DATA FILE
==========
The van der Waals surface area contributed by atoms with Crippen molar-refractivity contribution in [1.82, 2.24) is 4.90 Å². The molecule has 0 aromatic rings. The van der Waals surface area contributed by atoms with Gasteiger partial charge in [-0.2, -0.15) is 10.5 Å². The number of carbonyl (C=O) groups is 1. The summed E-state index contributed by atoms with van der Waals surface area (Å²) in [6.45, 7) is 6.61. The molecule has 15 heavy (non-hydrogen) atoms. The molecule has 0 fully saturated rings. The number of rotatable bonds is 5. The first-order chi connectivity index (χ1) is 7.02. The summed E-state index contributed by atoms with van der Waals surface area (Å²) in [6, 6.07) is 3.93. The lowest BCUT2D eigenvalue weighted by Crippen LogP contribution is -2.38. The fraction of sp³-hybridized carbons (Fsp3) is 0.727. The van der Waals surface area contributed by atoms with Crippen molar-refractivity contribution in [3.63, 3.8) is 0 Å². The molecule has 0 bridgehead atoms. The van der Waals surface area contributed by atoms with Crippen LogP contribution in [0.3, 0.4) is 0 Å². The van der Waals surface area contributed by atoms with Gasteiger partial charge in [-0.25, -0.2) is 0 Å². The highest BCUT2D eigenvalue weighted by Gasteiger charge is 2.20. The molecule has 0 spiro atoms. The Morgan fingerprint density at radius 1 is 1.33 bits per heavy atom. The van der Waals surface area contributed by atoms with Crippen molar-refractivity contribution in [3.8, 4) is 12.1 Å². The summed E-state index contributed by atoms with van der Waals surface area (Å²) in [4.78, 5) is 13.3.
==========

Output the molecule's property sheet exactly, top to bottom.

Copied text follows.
The van der Waals surface area contributed by atoms with Crippen molar-refractivity contribution in [1.82, 2.24) is 4.90 Å². The molecule has 0 aromatic rings. The van der Waals surface area contributed by atoms with Gasteiger partial charge in [-0.2, -0.15) is 10.5 Å². The number of carbonyl (C=O) groups is 1. The summed E-state index contributed by atoms with van der Waals surface area (Å²) in [6.45, 7) is 6.61. The molecule has 15 heavy (non-hydrogen) atoms. The molecule has 0 fully saturated rings. The number of rotatable bonds is 5. The first-order chi connectivity index (χ1) is 7.02. The summed E-state index contributed by atoms with van der Waals surface area (Å²) in [6, 6.07) is 3.93. The lowest BCUT2D eigenvalue weighted by Crippen LogP contribution is -2.38. The fraction of sp³-hybridized carbons (Fsp3) is 0.727. The van der Waals surface area contributed by atoms with Crippen molar-refractivity contribution in [3.63, 3.8) is 0 Å². The molecule has 0 bridgehead atoms. The van der Waals surface area contributed by atoms with Crippen LogP contribution in [0.3, 0.4) is 0 Å². The van der Waals surface area contributed by atoms with Gasteiger partial charge in [-0.25, -0.2) is 0 Å². The highest BCUT2D eigenvalue weighted by Gasteiger charge is 2.20. The molecule has 0 spiro atoms. The Morgan fingerprint density at radius 1 is 1.33 bits per heavy atom. The van der Waals surface area contributed by atoms with Crippen molar-refractivity contribution in [3.8, 4) is 12.1 Å². The summed E-state index contributed by atoms with van der Waals surface area (Å²) in [4.78, 5) is 13.3.